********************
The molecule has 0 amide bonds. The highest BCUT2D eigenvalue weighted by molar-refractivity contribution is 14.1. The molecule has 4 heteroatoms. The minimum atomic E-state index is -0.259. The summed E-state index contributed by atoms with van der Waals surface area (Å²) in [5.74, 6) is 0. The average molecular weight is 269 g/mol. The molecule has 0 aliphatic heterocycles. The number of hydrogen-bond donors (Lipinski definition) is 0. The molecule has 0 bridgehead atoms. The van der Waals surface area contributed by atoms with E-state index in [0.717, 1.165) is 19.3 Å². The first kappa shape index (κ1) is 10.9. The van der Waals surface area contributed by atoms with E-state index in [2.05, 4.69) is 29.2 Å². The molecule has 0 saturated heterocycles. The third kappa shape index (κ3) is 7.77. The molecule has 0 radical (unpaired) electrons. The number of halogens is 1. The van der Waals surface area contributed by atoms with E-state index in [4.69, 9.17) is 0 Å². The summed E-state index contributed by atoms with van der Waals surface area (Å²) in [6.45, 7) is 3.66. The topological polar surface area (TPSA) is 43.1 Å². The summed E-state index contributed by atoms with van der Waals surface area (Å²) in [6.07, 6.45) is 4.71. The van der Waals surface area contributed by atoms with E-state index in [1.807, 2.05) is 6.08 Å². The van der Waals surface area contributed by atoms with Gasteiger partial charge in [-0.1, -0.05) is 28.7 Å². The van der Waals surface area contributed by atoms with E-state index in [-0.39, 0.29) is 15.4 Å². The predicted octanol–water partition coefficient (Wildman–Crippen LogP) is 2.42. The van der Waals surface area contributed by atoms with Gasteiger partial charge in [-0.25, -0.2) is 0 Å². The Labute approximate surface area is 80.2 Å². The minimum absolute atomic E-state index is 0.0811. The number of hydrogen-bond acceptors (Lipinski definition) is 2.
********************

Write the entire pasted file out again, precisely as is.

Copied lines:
The molecule has 0 amide bonds. The highest BCUT2D eigenvalue weighted by molar-refractivity contribution is 14.1. The molecule has 4 heteroatoms. The minimum atomic E-state index is -0.259. The summed E-state index contributed by atoms with van der Waals surface area (Å²) in [5.74, 6) is 0. The average molecular weight is 269 g/mol. The molecule has 0 aliphatic heterocycles. The number of hydrogen-bond donors (Lipinski definition) is 0. The molecule has 0 bridgehead atoms. The van der Waals surface area contributed by atoms with E-state index in [0.717, 1.165) is 19.3 Å². The first kappa shape index (κ1) is 10.9. The van der Waals surface area contributed by atoms with E-state index in [2.05, 4.69) is 29.2 Å². The molecule has 0 saturated heterocycles. The third kappa shape index (κ3) is 7.77. The molecule has 0 radical (unpaired) electrons. The number of halogens is 1. The van der Waals surface area contributed by atoms with E-state index in [4.69, 9.17) is 0 Å². The summed E-state index contributed by atoms with van der Waals surface area (Å²) in [6.45, 7) is 3.66. The topological polar surface area (TPSA) is 43.1 Å². The summed E-state index contributed by atoms with van der Waals surface area (Å²) in [6.07, 6.45) is 4.71. The van der Waals surface area contributed by atoms with E-state index in [1.807, 2.05) is 6.08 Å². The van der Waals surface area contributed by atoms with Gasteiger partial charge in [-0.1, -0.05) is 28.7 Å². The van der Waals surface area contributed by atoms with E-state index in [-0.39, 0.29) is 15.4 Å². The predicted octanol–water partition coefficient (Wildman–Crippen LogP) is 2.42. The van der Waals surface area contributed by atoms with Gasteiger partial charge in [-0.25, -0.2) is 0 Å². The Labute approximate surface area is 80.2 Å². The minimum absolute atomic E-state index is 0.0811. The number of hydrogen-bond acceptors (Lipinski definition) is 2.